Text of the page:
It’s not enough for a provider to say, for example, “We participate with all major insurances.” Your insurance benefit, especially for hearing aids, is almost always through a totally separate (and usually independent) company (often with a totally different name from your insurance) and the Audiologist must be contracted with THEM!
In our area, very few do this because this deprives them of their ability to set their own prices on what they sell. Since the advent of these hearing networks, we’ve participated in nearly all of them because we feel that the more people who can live better lives through better hearing, the better their world will be. Sounds a bit corny we’ll admit, but it’s true - honestly!
Don’t be fooled by a run-around (“We’ll fill out all the forms….” or whatever) because that won’t assure that you’re getting the negotiated price your insurance company has agreed on with the manufacturers. Good news: most insurance companies have a very broad selection of major hearing aid manufacturers from which to select.
And a little more...
Here’s the (very small) catch: YOU will need to make a call to your insurance company’s HEARING HEALTHCARE NETWORK to sign up for your benefits under their plan. There is no cost or obligation just to sign up. This will be a separate company from your insurance company. They’ll ask you your insurance policy information etc. and generally they prefer to make the appointment arrangements with the Audiologist. Sometimes finding who to call can be a bit difficult (it’s a benefit, after all, and if you don’t use it, they save money!) but give us a call and we’ll point you in the right direction to get started.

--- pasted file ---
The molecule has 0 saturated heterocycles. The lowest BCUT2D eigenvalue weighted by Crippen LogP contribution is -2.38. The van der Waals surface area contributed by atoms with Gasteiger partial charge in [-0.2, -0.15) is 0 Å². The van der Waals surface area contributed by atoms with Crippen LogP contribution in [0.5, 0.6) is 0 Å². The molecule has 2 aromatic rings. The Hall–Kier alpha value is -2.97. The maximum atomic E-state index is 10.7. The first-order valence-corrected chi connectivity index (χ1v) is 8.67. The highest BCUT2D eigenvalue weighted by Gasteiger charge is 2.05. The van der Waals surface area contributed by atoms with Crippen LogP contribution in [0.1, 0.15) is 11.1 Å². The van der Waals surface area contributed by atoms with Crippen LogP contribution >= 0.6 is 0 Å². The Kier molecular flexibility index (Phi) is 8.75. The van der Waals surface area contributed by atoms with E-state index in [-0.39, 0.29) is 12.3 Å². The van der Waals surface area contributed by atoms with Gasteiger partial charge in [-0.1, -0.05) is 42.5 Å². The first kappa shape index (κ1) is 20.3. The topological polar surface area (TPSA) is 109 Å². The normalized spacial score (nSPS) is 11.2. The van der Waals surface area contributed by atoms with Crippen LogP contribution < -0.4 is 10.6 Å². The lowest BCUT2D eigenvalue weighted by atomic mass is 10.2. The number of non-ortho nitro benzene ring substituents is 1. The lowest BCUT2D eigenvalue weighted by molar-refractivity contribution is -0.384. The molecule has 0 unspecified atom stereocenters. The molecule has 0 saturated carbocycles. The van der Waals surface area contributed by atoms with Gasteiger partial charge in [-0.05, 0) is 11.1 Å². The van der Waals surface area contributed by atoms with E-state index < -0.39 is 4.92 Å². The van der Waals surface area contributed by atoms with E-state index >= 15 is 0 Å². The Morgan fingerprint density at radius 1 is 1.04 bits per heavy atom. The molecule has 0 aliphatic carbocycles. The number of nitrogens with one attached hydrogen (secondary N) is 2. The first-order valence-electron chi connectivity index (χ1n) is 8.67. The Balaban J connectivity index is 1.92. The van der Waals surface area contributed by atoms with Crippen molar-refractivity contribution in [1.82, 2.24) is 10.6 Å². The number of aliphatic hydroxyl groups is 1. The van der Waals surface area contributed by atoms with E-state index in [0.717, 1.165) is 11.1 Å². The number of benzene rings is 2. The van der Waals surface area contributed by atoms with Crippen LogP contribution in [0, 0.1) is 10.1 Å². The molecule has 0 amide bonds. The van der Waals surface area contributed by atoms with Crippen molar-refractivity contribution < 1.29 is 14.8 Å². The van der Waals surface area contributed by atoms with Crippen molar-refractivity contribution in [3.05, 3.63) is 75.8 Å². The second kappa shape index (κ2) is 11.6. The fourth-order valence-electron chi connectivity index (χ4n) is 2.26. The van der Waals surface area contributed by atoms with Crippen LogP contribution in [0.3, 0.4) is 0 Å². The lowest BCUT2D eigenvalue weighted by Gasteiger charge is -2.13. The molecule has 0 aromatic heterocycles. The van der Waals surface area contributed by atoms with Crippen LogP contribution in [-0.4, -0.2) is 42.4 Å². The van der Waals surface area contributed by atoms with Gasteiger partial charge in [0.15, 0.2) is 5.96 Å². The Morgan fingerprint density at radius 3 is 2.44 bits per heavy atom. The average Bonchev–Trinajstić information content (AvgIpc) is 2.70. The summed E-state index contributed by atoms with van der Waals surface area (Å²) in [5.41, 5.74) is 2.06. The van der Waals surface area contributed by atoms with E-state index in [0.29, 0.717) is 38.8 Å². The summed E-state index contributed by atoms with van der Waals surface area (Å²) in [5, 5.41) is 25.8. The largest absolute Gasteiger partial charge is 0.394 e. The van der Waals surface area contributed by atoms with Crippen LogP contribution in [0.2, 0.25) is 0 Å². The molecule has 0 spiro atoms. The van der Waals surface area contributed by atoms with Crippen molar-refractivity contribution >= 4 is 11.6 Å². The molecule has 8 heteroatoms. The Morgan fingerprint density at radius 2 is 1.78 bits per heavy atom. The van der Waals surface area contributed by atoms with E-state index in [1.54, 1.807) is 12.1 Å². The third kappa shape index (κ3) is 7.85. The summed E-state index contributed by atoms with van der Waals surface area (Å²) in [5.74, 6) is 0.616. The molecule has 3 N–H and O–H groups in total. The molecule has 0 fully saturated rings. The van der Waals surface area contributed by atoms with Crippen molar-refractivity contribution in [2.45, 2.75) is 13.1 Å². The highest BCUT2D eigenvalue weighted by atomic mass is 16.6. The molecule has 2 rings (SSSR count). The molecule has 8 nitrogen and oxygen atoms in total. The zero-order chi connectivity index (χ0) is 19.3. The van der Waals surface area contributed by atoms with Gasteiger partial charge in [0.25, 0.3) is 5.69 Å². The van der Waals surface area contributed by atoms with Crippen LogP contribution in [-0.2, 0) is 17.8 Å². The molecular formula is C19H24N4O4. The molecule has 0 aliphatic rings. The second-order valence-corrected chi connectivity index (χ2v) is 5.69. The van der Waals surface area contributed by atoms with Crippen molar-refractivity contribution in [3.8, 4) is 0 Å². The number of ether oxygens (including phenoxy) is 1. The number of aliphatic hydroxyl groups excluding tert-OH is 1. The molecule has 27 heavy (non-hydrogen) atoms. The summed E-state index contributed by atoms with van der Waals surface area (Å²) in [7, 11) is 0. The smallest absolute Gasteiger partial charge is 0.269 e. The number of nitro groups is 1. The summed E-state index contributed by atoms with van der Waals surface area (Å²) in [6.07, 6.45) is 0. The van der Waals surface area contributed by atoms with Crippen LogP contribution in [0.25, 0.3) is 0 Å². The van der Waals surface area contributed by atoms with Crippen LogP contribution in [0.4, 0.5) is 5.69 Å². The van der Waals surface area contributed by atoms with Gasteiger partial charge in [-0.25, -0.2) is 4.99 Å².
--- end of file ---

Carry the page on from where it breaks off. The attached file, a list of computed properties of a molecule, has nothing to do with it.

Once you’re signed up with your insurance carrier’s hearing network, you’ll have an appointment set up and you can come in to see us. Bring along a spouse or friend if you’d like. Most of the time, this is very helpful, particularly as they’ll remember things that you may not (or may not hear correctly).
We normally plan an hour for the initial appointment time by first-time patients. This will allow enough time for the Audiologist to give you an audiological examination (don’t worry: it’s quite painless!) and then talk about the results. IF (and only IF) you would benefit from a hearing aid (or two), he’ll also provide his recommendations. We’ll also talk with you about how much you’ll be expected to pay to your insurance company’s hearing network - and nearly all insurance benefit programs want your portion of the payment (if there is any) before they will order the hearing aids.
Just so you know, if you’re covered by a hearing aid benefit plan, we can’t give you prices until after you’ve had your hearing exam because until we know your hearing loss level, we don’t know if you’ll be better served by one aid or two and by what level of technology - which also considers your budget. AND IT DEPENDS ON WHAT YOUR INSURANCE COVERAGE OFFERS in terms of hearing aid brands and THEIR prices!